When you come to the eastern end of Oxford Street and cross Tottenham Court Road you hit New Oxford Street which has the feeling of being “a bit dropped off” Oxford Street itself. It enjoys lots of traffic but lacks the tawdry glamour of the main shopping street. It’s a thoroughfare towards the British Museum so perhaps the tourists that walk along it are more cerebral than average and one of the main local businesses is Google so those people buying sandwiches in the local cafe are possibly more geeky than most, but it still doesn’t quite gel as a street.

In Peter Ackroyds biography of London, he describes how this area has been very good at avoiding gentrification and re-energisation almost as if it could not get away from its essential DNA as a very poor area which for a long time was one of the blights on the city. Some of Londons greatest suffering has happened in this area and Ackroyd suggests the ghosts still walk around it.

The Crown is a small pub featured in Alan Reeve-Jones’ book London Pubs. You can enter it from New Oxford Street and leave by Shaftesbury Avenue where it has a small beer garden beside a road toe to tail with traffic gently billowing out fumes and whose passengers gawp at those drinking. Not an especially attractive place to have a pint.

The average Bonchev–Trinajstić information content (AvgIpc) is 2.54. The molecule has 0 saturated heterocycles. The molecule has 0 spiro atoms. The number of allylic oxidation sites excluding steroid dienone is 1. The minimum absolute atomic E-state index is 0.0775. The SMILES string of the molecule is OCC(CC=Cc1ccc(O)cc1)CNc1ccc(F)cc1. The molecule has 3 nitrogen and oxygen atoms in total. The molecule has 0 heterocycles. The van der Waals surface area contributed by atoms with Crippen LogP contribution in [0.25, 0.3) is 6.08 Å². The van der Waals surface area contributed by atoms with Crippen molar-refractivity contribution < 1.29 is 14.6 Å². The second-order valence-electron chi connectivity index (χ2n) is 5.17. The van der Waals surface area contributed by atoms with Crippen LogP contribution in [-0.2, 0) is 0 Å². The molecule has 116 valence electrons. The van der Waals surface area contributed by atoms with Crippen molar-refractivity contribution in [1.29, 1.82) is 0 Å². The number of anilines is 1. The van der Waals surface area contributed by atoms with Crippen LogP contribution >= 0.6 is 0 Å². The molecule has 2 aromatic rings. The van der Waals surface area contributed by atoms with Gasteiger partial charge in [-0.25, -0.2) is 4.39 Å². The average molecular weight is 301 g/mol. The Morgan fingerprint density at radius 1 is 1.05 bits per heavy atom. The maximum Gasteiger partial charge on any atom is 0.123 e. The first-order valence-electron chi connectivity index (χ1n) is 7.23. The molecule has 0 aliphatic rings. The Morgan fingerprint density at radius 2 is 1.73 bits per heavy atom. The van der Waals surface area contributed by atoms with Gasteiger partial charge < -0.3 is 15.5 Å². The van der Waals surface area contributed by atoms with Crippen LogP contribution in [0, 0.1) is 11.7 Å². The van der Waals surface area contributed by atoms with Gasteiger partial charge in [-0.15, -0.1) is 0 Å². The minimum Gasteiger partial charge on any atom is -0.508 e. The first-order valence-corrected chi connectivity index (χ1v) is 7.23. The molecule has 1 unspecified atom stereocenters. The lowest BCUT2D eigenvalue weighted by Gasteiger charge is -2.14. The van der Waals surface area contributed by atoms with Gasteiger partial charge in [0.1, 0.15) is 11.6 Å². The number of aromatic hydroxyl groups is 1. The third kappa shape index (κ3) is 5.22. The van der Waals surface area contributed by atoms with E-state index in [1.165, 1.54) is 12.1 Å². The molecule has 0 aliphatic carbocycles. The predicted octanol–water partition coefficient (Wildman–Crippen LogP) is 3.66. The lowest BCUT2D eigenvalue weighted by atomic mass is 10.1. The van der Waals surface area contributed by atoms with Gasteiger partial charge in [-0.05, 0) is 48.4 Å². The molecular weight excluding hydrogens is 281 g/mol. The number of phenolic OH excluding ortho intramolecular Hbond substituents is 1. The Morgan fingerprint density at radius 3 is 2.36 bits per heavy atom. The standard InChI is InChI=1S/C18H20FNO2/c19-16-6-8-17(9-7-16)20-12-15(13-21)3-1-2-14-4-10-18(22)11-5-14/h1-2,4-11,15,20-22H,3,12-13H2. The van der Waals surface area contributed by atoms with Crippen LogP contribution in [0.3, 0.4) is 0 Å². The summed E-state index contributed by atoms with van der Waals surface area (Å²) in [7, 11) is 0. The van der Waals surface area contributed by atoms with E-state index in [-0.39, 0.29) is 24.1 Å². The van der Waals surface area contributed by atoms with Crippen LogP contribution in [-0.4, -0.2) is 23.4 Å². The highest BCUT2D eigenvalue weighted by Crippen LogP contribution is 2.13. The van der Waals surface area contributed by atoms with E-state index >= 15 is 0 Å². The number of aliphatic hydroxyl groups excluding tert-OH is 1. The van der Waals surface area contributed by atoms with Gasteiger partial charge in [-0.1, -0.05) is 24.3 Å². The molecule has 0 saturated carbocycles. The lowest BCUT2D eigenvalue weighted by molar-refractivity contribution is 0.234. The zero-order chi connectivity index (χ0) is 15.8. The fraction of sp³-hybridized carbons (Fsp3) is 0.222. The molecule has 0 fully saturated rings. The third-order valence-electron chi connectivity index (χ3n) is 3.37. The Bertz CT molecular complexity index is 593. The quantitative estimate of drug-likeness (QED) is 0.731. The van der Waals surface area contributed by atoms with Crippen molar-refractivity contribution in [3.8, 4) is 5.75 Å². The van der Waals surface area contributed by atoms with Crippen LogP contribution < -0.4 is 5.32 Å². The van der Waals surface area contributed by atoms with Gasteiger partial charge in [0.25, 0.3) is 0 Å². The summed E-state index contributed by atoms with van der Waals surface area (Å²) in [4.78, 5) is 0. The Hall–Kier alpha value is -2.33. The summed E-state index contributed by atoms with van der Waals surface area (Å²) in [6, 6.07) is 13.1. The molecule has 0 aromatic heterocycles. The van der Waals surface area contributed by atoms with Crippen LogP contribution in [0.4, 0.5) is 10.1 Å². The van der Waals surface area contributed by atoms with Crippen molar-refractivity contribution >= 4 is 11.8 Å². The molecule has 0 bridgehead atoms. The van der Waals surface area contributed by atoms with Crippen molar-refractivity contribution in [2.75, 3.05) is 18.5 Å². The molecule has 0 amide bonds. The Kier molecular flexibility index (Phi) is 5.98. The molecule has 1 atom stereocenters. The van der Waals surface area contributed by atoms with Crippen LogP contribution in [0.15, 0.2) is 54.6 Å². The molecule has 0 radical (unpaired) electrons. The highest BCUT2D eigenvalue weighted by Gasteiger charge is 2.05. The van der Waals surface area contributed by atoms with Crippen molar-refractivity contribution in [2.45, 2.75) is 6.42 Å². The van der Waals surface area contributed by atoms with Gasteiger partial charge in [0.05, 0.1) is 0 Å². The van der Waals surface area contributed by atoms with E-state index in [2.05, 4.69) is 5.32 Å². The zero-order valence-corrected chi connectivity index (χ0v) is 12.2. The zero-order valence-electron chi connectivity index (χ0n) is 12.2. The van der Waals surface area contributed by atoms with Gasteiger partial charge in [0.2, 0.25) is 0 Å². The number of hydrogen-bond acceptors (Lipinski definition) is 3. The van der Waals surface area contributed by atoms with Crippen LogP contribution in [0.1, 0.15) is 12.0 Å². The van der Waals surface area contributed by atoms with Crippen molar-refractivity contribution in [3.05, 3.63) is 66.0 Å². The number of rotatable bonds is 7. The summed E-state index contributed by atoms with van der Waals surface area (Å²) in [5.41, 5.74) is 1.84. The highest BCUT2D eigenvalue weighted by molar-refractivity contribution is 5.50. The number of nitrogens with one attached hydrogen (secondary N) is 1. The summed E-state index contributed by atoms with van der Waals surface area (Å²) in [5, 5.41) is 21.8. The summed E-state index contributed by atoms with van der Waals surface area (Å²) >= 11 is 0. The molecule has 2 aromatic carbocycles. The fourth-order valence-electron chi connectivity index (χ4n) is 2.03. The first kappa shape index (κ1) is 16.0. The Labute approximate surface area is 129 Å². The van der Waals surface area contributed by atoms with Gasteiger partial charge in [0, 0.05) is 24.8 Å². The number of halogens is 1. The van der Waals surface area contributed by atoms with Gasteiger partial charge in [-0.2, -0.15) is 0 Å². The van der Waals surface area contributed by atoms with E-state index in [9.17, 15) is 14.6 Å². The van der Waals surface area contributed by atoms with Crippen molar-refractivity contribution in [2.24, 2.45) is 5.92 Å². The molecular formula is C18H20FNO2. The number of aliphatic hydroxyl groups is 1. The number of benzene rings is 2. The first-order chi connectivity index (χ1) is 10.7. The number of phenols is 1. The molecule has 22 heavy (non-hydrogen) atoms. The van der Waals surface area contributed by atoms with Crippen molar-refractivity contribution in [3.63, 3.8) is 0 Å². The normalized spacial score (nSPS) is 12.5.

Inside is a different story. The pub is owned by Sam Smith’s which means the beer isn’t that great but it’s cheap and the property is well and sensitively maintained. This one still has the old fashioned wooden partitions that create the impression of separate rooms each containing its own bar – in truth it’s own section of the one and only main bar. The staff are friendly and there are regulars dotted around the bar that they chat with as they serve the tourists who flow through this West End pub and which lend it the air of a proper local pub.

In short a surprisingly good pub in, well worth a visit.